Before leaving an event, have at least one new event scheduled. When there are existing plans, people usually rescheduled rather than cancel. The best way to ask someone to do something is to be specific. For example say, "Are you free for lunch on Monday or Wednesday this week?" They will either say "Yes," or "Not this week, but what about next." Either answer results in plans with a potential friend.
Most people say, "Do you want to get lunch sometime?" The response is "Sure!" That is less likely to happen, even though it's essentially asking the same thing. Provide clear choices and you will more likely get a response that you want.
Where do you like to meet people?
Diversify Your Friendship Portfolio
Don't seek out only one type of friend. Think about words that describe you. Are you single, married, or divorced? Do you have kids? What is your job? What are some things you like to do? Sometimes you find yourself being more comfortable with people you can describe the same way. It's a good place to start. It can be easy to make friends with people whom you share certain characteristics. But be careful about limiting yourself to one thing.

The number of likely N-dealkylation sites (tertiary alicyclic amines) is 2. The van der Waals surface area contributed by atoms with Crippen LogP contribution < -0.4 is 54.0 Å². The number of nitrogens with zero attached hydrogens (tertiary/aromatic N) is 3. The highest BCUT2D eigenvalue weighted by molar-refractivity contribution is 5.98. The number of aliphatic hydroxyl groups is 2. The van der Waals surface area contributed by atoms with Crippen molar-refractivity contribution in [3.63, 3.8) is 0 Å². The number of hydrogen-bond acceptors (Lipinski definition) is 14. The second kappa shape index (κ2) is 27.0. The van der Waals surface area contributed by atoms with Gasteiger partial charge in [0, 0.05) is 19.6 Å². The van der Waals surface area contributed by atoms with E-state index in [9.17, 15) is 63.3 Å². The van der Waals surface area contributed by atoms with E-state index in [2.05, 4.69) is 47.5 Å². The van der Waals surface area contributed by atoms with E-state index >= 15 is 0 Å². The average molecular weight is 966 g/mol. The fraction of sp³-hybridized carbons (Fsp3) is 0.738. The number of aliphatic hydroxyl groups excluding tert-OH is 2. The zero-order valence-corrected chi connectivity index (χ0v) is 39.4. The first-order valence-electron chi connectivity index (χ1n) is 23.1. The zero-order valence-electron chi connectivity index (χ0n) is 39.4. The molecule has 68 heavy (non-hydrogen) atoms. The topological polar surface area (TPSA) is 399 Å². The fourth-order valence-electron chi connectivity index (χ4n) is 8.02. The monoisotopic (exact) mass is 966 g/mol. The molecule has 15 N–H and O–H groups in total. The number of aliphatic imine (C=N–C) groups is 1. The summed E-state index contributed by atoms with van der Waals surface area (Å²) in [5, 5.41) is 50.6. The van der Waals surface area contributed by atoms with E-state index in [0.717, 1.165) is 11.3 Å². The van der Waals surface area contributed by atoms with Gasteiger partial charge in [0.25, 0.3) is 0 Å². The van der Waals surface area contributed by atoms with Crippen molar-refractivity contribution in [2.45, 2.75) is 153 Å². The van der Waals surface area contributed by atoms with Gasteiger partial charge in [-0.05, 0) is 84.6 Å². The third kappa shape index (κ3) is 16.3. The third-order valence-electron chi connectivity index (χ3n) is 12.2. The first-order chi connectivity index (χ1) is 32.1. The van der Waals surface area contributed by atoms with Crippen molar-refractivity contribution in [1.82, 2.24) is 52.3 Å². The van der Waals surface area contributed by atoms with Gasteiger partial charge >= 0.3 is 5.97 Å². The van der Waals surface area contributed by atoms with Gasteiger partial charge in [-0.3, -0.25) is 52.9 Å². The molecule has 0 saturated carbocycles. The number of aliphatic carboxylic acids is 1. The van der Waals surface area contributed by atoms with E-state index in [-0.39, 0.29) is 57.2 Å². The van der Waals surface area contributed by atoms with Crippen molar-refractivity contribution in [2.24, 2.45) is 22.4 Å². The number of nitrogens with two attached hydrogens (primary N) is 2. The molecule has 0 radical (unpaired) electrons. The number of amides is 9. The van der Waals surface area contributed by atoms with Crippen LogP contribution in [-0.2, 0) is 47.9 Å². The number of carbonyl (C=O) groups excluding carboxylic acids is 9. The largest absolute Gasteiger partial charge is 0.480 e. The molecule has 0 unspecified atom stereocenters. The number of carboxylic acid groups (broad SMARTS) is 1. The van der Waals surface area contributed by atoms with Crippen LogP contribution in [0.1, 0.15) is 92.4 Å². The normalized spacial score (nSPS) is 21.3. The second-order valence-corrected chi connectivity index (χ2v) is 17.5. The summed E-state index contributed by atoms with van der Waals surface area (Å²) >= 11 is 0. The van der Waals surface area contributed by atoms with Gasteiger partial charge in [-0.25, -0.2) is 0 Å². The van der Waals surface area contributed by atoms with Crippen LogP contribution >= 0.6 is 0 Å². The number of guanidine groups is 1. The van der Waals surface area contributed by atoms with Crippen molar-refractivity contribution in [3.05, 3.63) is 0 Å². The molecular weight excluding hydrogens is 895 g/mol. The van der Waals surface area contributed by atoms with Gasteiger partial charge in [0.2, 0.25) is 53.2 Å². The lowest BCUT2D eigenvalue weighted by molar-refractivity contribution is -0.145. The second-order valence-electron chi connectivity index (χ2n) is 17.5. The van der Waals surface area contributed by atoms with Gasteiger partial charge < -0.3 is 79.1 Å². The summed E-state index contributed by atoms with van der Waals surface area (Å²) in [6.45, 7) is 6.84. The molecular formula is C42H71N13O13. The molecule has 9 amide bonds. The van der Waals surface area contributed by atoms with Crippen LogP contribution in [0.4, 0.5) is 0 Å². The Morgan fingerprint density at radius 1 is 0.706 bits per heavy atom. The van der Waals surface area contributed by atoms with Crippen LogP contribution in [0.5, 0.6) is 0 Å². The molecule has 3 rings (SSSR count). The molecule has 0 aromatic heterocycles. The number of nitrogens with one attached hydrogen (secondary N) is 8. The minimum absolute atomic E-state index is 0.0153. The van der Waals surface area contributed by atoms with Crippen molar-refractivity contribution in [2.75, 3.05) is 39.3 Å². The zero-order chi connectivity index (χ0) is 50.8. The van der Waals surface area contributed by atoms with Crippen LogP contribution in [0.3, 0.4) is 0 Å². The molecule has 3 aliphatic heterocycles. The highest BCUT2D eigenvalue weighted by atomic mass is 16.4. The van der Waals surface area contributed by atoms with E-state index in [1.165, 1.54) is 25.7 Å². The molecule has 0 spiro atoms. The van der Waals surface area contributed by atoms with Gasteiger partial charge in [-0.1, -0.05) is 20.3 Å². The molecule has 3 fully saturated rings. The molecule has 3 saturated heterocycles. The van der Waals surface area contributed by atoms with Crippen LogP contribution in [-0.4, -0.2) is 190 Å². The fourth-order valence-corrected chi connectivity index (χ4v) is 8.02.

For example, if you meet several single people and you start becoming friends quickly. What happens when one or all of you get in a relationship? Some friendships don't overcome even the smallest obstacle, like a significant other. Some people decide they want to spend time with other couples. They might have less time to spend with you now that they also have a boyfriend. If you only have friends who live in your neighborhood, what happens if you move? Not all friendships last through major milestones (e.g., career changes, marriages, kids, divorces, and moves).